It doesn’t happen exactly like that but because of one of my favorite parts of the movie, he may as well have. Along with the main 7 and the bad guys, there are villages and posses full of extras throughout the movie. In any of these larger scenes with lots of characters, any of the 7 stick out like a sore thumb. Why? Because they are gorgeous and no one else is. It’s not even a case of the extras being made to look dirty or grimy; it’s straight up attractiveness. The 7 all look like movie stars, and even though there are ranks of attractiveness within the 7, all of the extras just look like normal people. The contrast was so stark I made up a subplot that included sexy radar that all of the 7 must have had in order to find each other.

Chris, who looks like this:


picks up Vin, played by Steve McQueen, who looks like this:


Together they gather Harry Luck (Brad Dexter), who looks like this:


Bernardo O’Reilly (Charles Bronson), who, no joke, looks like THIS:


Britt (James Coburn), who looks like this (cute butt added for good measure):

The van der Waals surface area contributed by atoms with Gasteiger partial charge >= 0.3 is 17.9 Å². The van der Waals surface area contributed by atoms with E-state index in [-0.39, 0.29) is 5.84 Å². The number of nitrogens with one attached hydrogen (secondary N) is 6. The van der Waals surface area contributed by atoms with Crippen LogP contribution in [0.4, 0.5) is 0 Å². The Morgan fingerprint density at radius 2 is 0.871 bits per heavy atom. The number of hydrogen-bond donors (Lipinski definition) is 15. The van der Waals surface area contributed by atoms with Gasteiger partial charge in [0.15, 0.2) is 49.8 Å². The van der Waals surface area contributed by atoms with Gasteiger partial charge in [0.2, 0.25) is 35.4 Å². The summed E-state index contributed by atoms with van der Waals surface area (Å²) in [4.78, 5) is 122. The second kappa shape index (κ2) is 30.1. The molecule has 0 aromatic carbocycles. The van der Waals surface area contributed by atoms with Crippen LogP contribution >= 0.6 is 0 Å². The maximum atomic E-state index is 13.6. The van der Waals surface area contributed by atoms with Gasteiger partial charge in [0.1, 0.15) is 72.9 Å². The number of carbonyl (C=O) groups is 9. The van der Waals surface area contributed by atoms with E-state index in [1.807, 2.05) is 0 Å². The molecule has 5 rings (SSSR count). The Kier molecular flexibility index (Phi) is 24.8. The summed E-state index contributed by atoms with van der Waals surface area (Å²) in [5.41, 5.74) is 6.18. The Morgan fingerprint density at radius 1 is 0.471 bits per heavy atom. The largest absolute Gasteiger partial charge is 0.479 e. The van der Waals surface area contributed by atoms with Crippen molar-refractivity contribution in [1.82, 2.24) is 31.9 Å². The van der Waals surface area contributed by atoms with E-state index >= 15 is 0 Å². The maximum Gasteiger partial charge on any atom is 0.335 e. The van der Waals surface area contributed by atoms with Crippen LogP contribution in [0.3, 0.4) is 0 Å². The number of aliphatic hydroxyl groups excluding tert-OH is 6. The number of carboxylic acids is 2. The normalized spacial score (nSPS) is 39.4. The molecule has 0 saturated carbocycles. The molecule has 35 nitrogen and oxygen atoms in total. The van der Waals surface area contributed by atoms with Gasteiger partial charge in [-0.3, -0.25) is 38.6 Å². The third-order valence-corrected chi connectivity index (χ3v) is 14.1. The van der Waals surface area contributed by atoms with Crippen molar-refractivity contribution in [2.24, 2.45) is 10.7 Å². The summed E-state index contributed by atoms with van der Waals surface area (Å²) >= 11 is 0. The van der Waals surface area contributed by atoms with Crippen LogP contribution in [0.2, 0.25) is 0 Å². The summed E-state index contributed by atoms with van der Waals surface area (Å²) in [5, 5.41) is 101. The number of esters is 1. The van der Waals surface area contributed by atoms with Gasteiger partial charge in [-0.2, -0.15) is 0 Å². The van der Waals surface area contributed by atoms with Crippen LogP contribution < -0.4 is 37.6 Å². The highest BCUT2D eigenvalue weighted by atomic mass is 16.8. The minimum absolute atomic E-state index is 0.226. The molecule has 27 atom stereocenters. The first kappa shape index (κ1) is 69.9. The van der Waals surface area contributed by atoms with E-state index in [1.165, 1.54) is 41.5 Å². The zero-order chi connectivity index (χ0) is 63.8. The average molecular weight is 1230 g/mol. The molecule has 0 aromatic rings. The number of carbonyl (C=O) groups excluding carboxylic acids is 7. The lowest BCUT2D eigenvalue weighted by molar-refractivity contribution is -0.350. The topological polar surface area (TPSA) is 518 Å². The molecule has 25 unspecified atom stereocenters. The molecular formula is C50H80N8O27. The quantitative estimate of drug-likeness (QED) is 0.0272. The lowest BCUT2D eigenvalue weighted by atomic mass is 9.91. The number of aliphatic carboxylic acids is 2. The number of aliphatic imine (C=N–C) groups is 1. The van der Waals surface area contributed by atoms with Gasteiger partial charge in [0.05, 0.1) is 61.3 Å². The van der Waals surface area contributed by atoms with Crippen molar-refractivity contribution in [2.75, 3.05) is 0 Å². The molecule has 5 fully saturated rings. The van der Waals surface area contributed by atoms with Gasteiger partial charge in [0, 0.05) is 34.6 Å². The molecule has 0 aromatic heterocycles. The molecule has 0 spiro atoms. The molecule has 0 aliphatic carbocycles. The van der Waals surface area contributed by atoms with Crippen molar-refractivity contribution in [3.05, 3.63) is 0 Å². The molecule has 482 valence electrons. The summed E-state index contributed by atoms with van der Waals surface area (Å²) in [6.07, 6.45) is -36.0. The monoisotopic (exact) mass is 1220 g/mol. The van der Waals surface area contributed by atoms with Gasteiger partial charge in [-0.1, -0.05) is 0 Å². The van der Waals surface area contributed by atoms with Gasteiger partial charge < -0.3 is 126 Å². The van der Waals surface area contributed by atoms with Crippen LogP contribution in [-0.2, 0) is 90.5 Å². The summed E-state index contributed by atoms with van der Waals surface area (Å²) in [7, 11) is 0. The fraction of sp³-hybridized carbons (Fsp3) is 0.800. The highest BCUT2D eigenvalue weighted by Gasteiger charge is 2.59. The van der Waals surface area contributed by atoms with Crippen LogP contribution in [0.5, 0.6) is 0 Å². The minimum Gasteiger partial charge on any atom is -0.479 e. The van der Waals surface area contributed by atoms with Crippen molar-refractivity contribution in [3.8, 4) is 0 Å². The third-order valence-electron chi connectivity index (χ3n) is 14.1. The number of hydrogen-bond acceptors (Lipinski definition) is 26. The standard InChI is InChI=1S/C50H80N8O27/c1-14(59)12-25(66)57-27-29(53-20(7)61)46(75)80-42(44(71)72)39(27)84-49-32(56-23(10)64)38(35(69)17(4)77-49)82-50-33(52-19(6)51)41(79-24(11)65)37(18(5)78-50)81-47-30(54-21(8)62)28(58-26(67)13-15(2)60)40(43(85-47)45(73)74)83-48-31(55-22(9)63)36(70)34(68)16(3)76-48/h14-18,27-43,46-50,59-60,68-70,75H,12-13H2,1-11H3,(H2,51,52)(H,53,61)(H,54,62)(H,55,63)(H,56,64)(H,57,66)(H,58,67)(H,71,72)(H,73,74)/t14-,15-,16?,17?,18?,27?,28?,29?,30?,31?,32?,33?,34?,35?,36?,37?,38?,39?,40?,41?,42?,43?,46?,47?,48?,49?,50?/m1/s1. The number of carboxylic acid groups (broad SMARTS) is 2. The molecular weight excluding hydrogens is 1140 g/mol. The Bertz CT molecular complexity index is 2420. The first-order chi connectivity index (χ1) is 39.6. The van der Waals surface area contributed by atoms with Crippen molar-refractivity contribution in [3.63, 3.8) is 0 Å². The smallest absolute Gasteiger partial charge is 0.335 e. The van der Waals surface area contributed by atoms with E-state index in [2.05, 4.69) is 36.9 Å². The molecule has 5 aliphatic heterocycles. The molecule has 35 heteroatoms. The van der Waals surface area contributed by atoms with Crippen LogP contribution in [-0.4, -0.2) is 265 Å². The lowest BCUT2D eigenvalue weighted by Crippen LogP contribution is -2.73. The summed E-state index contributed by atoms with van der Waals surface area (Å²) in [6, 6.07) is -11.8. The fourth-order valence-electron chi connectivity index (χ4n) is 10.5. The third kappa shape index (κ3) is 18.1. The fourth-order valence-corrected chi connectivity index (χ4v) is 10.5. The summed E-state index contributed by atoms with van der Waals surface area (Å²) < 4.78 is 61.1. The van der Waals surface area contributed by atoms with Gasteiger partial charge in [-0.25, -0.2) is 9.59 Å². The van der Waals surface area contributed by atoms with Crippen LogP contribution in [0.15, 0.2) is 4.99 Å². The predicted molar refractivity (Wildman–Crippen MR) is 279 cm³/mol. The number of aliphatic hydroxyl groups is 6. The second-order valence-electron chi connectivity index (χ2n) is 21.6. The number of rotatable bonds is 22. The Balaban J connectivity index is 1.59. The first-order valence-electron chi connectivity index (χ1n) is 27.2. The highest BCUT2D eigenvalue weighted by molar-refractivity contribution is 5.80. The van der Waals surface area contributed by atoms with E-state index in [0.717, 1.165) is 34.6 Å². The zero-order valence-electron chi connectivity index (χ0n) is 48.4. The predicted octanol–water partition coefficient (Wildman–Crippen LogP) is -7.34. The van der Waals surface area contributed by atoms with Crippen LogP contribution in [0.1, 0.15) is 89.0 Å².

And Lee (Robert Vaughn), who looks like this:


The six men start to get followed around by Chico, a local villager played by the hilariously German-named Horst Buchholz, and they have no choice but to take him along because he looks like this:


Anyway, each of the 7 has a niche skill that they bring to the good guy posse. I expected there to be one big, final showdown between the 7 and Wallach and his posse, which the 7 would win, which made me think I sort of knew how the whole thing was going to end. There is a big showdown, which the 7 win, but it doesn’t end there. Chico infiltrates the bad posse and finds out that they’re coming back, and soon, because they’re out of food. The 7 ride out to meet the posse and deal with them there, but find the camp abandoned. When they come back to the village they find it overtaken by the bad posse. Knowing they’ve won, the bad posse lets the 7 go, figuring the 7 have just found out that this village isn’t worth dying for. After the bad posse leads the 7 out of the village and gives them back their guns, Britt is immediately ready to go back, pissed off that they were bested. Everyone but Harry agrees to go back and fight; Harry rides off on his own just to come back to the village in the nick of time to save Chris from being shot. In the end, Chris shoots Wallach and all but he, Vin, and Chico of the 7 are killed trying to save the village. The 7 technically win, but as Chris says in the last lines, “We lost. We’ll always lose.”

So, The Magnificent Seven was not only not boring but it was actually cool and full of eye candy in tight jeans. I’m annoyed with myself for not watching this sooner, but I also just blame John Wayne. If this dude was instead the ultimate face in cowboy badassery: